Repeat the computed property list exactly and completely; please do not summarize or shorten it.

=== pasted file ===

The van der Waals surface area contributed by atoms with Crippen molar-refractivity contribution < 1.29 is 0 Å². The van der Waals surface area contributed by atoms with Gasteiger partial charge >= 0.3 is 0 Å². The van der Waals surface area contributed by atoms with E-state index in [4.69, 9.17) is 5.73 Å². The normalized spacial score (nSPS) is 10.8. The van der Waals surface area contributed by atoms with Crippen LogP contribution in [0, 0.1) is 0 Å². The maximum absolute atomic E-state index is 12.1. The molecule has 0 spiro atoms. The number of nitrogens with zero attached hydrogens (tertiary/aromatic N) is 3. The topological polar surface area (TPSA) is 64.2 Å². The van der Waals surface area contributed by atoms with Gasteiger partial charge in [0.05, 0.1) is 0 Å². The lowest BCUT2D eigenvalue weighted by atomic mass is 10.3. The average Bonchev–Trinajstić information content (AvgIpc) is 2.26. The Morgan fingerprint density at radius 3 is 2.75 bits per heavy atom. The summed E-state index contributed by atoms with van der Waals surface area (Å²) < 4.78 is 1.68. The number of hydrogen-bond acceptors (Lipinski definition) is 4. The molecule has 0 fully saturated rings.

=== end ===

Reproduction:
The van der Waals surface area contributed by atoms with Crippen molar-refractivity contribution < 1.29 is 0 Å². The van der Waals surface area contributed by atoms with Gasteiger partial charge >= 0.3 is 0 Å². The van der Waals surface area contributed by atoms with E-state index in [4.69, 9.17) is 5.73 Å². The normalized spacial score (nSPS) is 10.8. The van der Waals surface area contributed by atoms with Crippen LogP contribution in [0, 0.1) is 0 Å². The maximum absolute atomic E-state index is 12.1. The molecule has 0 spiro atoms. The number of nitrogens with zero attached hydrogens (tertiary/aromatic N) is 3. The topological polar surface area (TPSA) is 64.2 Å². The van der Waals surface area contributed by atoms with Gasteiger partial charge in [0.05, 0.1) is 0 Å². The lowest BCUT2D eigenvalue weighted by atomic mass is 10.3. The average Bonchev–Trinajstić information content (AvgIpc) is 2.26. The Morgan fingerprint density at radius 3 is 2.75 bits per heavy atom. The summed E-state index contributed by atoms with van der Waals surface area (Å²) < 4.78 is 1.68. The number of hydrogen-bond acceptors (Lipinski definition) is 4. The molecule has 0 fully saturated rings.